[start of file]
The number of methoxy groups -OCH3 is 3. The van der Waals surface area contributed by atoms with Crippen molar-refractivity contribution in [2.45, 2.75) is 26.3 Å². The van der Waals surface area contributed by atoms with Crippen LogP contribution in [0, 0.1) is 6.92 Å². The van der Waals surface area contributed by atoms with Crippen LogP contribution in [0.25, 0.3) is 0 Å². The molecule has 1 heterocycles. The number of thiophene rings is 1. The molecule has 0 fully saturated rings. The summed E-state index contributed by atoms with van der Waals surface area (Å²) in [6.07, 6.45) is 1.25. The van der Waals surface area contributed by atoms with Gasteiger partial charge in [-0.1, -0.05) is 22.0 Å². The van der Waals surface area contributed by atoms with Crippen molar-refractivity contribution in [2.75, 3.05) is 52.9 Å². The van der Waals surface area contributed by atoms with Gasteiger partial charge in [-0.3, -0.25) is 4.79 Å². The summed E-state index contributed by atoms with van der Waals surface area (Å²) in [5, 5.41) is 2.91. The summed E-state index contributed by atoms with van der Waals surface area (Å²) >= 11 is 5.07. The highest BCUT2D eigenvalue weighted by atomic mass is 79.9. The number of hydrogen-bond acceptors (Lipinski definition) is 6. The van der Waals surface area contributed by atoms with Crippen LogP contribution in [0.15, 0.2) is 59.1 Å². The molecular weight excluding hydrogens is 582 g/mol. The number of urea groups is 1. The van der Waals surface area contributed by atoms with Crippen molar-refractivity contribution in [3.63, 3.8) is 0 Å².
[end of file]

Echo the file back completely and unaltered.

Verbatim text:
The number of methoxy groups -OCH3 is 3. The van der Waals surface area contributed by atoms with Crippen molar-refractivity contribution in [2.45, 2.75) is 26.3 Å². The van der Waals surface area contributed by atoms with Crippen LogP contribution in [0, 0.1) is 6.92 Å². The van der Waals surface area contributed by atoms with Crippen LogP contribution in [0.25, 0.3) is 0 Å². The molecule has 1 heterocycles. The number of thiophene rings is 1. The molecule has 0 fully saturated rings. The summed E-state index contributed by atoms with van der Waals surface area (Å²) in [6.07, 6.45) is 1.25. The van der Waals surface area contributed by atoms with Gasteiger partial charge in [-0.1, -0.05) is 22.0 Å². The van der Waals surface area contributed by atoms with Crippen molar-refractivity contribution in [2.75, 3.05) is 52.9 Å². The van der Waals surface area contributed by atoms with Gasteiger partial charge in [-0.3, -0.25) is 4.79 Å². The summed E-state index contributed by atoms with van der Waals surface area (Å²) in [5, 5.41) is 2.91. The summed E-state index contributed by atoms with van der Waals surface area (Å²) >= 11 is 5.07. The highest BCUT2D eigenvalue weighted by atomic mass is 79.9. The number of hydrogen-bond acceptors (Lipinski definition) is 6. The van der Waals surface area contributed by atoms with Crippen LogP contribution in [0.15, 0.2) is 59.1 Å². The molecular weight excluding hydrogens is 582 g/mol. The number of urea groups is 1. The van der Waals surface area contributed by atoms with Crippen molar-refractivity contribution in [3.63, 3.8) is 0 Å².